Stop Freaking Out About Mycotoxins
Your coffee is not going to kill you.
About six years ago, the word “mycotoxin” suddenly emerged into the public consciousness when health guru Dave Asprey, the founder of the Bulletproof diet, cited mycotoxins as the reason coffee both “made you weak,” and was “bitter.”
We’re not going to make any particular statement about Bulletproof Coffee™ (for our thoughts on that check out this post) but we can draw from a significant body of research on mycotoxins, and their relationship with coffee.
What are Mycotoxins?
Mycotoxins are a non-essential byproduct of fungi. Although not necessary for eating or reproducing, mycotoxins are thought to play long-term roles in creating a fungi-friendly environment. They are as prolific and numerous as spores, come in several varieties, and range from harmless to lethal to animals and humans. Mycotoxins are found in pretty much every food, and in 100% of blood samples tested.
So are they in coffee?
Yes. And, the two most commonly found on coffee are among the most dangerous: aflatoxin B1 and ochratoxin A. Aflatoxin is a potent carcinogen, and both have been linked to acute organ failure in multiple systems. (It is important to note that many cases that implicated either aflatoxin or ochratoxin were in situations that required multiple correlating factors, of which the mycotoxin was one.) We don’t take this lightly, and for several decades, specific practices have been in place at every stage of coffee production and processing to reduce mycotoxins levels as much as possible.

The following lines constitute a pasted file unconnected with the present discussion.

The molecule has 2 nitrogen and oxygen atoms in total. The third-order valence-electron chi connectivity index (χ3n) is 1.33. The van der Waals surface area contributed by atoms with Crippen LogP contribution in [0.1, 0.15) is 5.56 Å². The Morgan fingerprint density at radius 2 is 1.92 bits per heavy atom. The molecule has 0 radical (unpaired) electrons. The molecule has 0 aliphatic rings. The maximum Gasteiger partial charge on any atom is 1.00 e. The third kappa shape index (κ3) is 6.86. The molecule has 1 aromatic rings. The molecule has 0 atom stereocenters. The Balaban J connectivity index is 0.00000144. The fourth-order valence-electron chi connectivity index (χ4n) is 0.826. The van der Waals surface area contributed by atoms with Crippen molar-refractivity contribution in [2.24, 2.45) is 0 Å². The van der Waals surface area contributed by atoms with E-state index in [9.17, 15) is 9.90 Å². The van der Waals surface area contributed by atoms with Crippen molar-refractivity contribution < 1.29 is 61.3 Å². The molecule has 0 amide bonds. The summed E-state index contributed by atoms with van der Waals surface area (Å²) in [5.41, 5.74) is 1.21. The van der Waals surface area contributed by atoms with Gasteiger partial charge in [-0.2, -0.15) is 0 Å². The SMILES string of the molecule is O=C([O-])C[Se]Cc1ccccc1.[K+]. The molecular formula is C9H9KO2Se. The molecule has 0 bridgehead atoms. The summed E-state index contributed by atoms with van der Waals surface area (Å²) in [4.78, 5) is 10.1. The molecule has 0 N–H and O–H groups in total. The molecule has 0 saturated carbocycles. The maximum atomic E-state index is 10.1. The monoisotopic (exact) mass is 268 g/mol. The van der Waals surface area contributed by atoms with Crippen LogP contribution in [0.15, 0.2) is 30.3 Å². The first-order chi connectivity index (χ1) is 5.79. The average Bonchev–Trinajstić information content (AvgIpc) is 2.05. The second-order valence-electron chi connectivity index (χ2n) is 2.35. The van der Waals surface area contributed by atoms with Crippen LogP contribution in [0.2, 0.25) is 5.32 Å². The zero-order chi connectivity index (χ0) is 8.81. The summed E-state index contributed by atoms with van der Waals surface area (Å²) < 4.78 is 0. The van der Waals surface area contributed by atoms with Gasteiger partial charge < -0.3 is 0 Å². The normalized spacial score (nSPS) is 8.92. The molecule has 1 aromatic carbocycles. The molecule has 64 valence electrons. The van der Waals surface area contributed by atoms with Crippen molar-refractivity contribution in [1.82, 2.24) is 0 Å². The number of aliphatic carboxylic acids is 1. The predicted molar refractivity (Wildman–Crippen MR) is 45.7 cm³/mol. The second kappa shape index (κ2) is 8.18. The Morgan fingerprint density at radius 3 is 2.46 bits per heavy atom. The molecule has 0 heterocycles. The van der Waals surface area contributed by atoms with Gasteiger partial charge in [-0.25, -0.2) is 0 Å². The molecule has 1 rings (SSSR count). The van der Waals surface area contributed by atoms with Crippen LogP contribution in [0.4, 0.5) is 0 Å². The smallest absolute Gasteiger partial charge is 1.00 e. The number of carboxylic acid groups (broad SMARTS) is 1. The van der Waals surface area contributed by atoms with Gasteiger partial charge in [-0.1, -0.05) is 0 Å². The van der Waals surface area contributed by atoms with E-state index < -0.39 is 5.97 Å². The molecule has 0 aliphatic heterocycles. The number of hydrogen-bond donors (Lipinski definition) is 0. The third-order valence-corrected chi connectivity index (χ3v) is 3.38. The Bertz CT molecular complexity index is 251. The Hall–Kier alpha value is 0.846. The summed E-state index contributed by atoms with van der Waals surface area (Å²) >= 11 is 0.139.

For coffee in particular, recent decades have seen increased vigilance as demand for high-quality beans has gone up. With speciality coffees becoming more mainstream, more careful eyes are watching every stage from tree-to-cup in order to constantly improve quality and consistency (we know we do). Mycotoxins have not been observed to negatively affect flavor (“makes it bitter”? What?) but the potential health risk means that if a sampling is found to have mycotoxins, it’s overall score — and value — goes significantly down.
Why doesn’t that coffee get thrown out immediately?
Because, like everything else that comes under the heading of “potentially harmful” there is an amount at which it is indistinguishable from harmless. The United States’ FDA has placed this amount at 5 parts per billion for both aflatoxin and ochratoxin. To put that into context, one study found that drinking four cups of poor quality coffee only comprised 2% of the safe limit — meaning that you would have to drink 400 cups a day before things started to get serious.
In fact, several common foods average significantly higher amounts of both aflatoxins and ochratoxin. Raisins, for example, were found to contain three times the amount of green coffee, with peanut-butter, wheat, chocolate, rye, and cereals also topping coffee on the list. Interestingly, caffeine is a natural mycotoxin deterrent, and decaf coffees will contain slightly higher amounts.
In short, if you’re concerned about mycotoxins, cutting out coffee isn’t going to do much.
But this doesn’t mean we’re not extremely careful.
The two stages most at risk to fungi are the mucilage removal and storage. The former was addressed several decades ago with the introduction of the “wet process” — instead of leaving beans to sit in the sun until the mucilage was dry enough to slough off (dry process), the wet process immediately places the beans in water tanks for the mucilage to ferment before it is removed by machine. Stored beans are carefully monitored and kept in sealed, dry containers.
The roasting process also removes as much as 80% of any mycotoxins left. Studies have shown varying results, depending on the bean, the machine, and the particular roasting process, but roasting will always have an effect.
So are we worried?
No. And if your coffee is bitter, chances are it has more to do with the age, grind size, roast level or brewing process, and we can help you with that! While some mycotoxins can be dangerous, the amounts found in your coffee will never be.